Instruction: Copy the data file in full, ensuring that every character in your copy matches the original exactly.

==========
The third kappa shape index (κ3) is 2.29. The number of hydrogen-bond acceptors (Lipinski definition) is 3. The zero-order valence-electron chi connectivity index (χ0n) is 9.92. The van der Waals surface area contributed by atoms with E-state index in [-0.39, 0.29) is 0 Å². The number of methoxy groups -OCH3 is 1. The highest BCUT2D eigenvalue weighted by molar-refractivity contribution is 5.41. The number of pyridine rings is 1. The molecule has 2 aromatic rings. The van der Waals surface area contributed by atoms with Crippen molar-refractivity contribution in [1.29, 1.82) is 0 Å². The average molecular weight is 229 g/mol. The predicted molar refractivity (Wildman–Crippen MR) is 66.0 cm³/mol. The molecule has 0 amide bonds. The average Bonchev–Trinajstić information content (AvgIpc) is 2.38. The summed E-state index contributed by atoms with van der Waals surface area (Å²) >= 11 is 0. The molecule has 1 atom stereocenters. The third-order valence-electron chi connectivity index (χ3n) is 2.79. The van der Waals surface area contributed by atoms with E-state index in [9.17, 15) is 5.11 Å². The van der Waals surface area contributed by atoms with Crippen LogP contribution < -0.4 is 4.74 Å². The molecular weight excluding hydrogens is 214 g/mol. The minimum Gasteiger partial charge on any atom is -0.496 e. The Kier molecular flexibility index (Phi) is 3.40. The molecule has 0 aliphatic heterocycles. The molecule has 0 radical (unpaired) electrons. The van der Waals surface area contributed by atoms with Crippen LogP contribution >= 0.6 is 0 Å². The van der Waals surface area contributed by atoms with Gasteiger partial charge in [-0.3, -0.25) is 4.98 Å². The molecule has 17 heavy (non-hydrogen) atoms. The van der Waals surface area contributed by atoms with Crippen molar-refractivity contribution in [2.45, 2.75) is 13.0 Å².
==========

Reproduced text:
The third kappa shape index (κ3) is 2.29. The number of hydrogen-bond acceptors (Lipinski definition) is 3. The zero-order valence-electron chi connectivity index (χ0n) is 9.92. The van der Waals surface area contributed by atoms with E-state index in [-0.39, 0.29) is 0 Å². The number of methoxy groups -OCH3 is 1. The highest BCUT2D eigenvalue weighted by molar-refractivity contribution is 5.41. The number of pyridine rings is 1. The molecule has 2 aromatic rings. The van der Waals surface area contributed by atoms with Crippen molar-refractivity contribution in [1.29, 1.82) is 0 Å². The average molecular weight is 229 g/mol. The predicted molar refractivity (Wildman–Crippen MR) is 66.0 cm³/mol. The molecule has 0 amide bonds. The average Bonchev–Trinajstić information content (AvgIpc) is 2.38. The summed E-state index contributed by atoms with van der Waals surface area (Å²) >= 11 is 0. The molecule has 1 atom stereocenters. The third-order valence-electron chi connectivity index (χ3n) is 2.79. The van der Waals surface area contributed by atoms with E-state index in [9.17, 15) is 5.11 Å². The van der Waals surface area contributed by atoms with Crippen LogP contribution < -0.4 is 4.74 Å². The molecular weight excluding hydrogens is 214 g/mol. The minimum Gasteiger partial charge on any atom is -0.496 e. The Kier molecular flexibility index (Phi) is 3.40. The molecule has 0 aliphatic heterocycles. The molecule has 0 radical (unpaired) electrons. The van der Waals surface area contributed by atoms with Crippen LogP contribution >= 0.6 is 0 Å². The van der Waals surface area contributed by atoms with Gasteiger partial charge in [-0.3, -0.25) is 4.98 Å². The molecule has 17 heavy (non-hydrogen) atoms. The van der Waals surface area contributed by atoms with Crippen molar-refractivity contribution in [2.45, 2.75) is 13.0 Å².